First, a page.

As they say, today’s snow surface is tomorrow’s weak layer.  The most important part of this forecast is likely understanding what kind of surface this weekend’s snow will be falling on. Our recent low density and recrystalized snow surface will likely prove to be an easy weak layer for more dry loose or storm slab activity to fail on as new snow starts to accumulate.

Avalanche Problem 1
  • Dry Loose
    Dry Loose
  • Certain
    Very Likely
  • Historic (D4-5)
    Very Large (D3)
    Large (D2)
    Small (D1)
Dry Loose
Dry Loose avalanches are the release of dry unconsolidated snow and typically occur within layers of soft snow near the surface of the snowpack. These avalanches start at a point and entrain snow as they move downhill, forming a fan-shaped avalanche. Other names for loose-dry avalanches include point-release avalanches or sluffs.

Likelihood of Avalanches
Terms such as "unlikely", "likely", and "certain" are used to define the scale, with the chance of triggering or observing avalanches increasing as we move up the scale. For our purposes, "Unlikely" means that few avalanches could be triggered in avalanche terrain and natural avalanches are not expected. "Certain" means that humans will be able to trigger avalanches on many slopes, and natural avalanches are expected.

Size of Avalanches
Avalanche size is defined by the largest potential avalanche, or expected range of sizes related to the problem in question. Assigned size is a qualitative estimate based on the destructive classification system and requires specialists to estimate the harm avalanches may cause to hypothetical objects located in the avalanche track (AAA 2016, CAA 2014). Under this schema, "Small" avalanches are not large enough to bury humans and are relatively harmless unless they carry people over cliffs or through trees or rocks. Moving up the scale, avalanches become "Large" enough to bury, injure, or kill people. "Very Large" avalanches may bury or destroy vehicles or houses, and "Historic" avalanches are massive events capable of altering the landscape.

Signal Word Size (D scale) Simple Descriptor
Small 1 Unlikely to bury a person
Large 2 Can bury a person
Very Large 3 Can destroy a house
Historic 4 & 5 Can destroy part or all of a village
More info at Avalanche.org

The biggest hazard going into the weekend will continue to be the potential for triggering small dry loose avalanches in steep terrain, mostly on the north half of the compass. These slides will likely be 4-6’’ deep and could run several hundred feet where slopes have a sustained angle above 40°.

Recent snow was relatively light density, good on some moisture, and has since dried out and recrystalized  after Thursday’s cold, clear night. We observed numerous sluffs point releasing from steep rocks, cornices, and from skier traffic. While these slides had no propensity for propagation, many of them are were running to where the slope transitioned and entraining all the new snow as they went.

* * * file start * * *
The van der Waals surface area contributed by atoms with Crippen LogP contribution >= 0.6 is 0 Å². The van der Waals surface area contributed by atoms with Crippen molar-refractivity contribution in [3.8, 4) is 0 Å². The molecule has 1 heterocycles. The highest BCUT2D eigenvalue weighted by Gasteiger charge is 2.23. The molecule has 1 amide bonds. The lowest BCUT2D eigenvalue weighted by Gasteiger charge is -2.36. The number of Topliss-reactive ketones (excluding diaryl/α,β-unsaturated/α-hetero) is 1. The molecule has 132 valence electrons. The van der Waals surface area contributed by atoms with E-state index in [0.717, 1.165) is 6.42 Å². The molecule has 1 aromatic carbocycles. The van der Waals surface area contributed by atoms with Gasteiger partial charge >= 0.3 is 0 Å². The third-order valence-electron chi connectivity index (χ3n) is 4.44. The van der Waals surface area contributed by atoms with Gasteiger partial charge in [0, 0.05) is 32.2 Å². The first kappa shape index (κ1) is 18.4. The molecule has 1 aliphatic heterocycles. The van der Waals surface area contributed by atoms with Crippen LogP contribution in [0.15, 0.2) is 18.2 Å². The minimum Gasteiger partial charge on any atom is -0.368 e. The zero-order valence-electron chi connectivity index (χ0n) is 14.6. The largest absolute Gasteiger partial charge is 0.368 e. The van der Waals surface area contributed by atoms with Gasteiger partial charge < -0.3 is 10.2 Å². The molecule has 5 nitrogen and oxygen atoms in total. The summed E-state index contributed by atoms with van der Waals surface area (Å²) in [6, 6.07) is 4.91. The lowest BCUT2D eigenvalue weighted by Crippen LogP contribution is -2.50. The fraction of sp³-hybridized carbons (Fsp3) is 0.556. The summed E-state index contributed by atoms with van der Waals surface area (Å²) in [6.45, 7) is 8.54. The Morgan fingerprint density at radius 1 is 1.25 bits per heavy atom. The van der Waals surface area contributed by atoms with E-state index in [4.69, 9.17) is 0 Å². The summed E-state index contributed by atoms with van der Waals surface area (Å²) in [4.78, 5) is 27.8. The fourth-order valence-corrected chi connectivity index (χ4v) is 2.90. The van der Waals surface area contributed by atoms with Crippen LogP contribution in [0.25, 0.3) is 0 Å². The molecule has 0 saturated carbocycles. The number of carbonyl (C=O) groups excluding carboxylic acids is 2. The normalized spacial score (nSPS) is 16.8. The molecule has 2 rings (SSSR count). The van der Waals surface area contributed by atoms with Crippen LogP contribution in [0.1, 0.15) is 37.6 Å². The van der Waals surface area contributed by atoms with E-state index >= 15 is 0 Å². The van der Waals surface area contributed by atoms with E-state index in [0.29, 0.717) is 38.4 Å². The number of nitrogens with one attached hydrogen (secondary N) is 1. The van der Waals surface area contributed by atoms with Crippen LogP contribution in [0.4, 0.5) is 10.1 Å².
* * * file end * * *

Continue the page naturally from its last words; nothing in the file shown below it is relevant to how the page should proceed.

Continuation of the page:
Be aware that the surfaces these sluffs are running on may change their speed and behavior and make them a little more difficult to deal with. When you’re on the slope, allow sluffs to run in front of you or move to the side to get out of the way. Remember that as new snow accumulates this weekend, these slides will likely become more deep and energetic.

Sat, April 8th, 2023

Independence Mine Snotel reported picking up 5-7’’ of snow at about 1/2’’ of snow water equivalent between Tuesday and Thursday. On Tuesday and Wednesday, this snow was affected by periods of warm temperatures, high humidity, and strong sun causing it to settle out considerably. Clear, cold conditions on Thursday night dried it back out a bit again and there’s now loose, cold snow on most aspects.

Although winds have remained light, small, localized wind effects can be found on upper elevation ridgelines.

It’s currently snowing up at Hatcher Pas and this weekend looks like a return to active weather with a couple of inverted troughs bringing precip in from the east/southeast. Accumulations look modest with an inch or so expected Saturday and 2-4’’ possible mostly early am Sunday. Winds look to remain light but will shift to the North by the end of the weekend.

Day 1 QPF snow for HP

NWS AVG Forecast here.

NWS point forecast here.

Marmot Weather Station here.

Independence Mine Snotel here.

Frostbite Bottom Snotel here.

State Parks Snow Report and Motorized Access information here.

XC trail grooming report for Mat-Su, Anchorage, and Kenai here.

Recent Observations for Hatcher Pass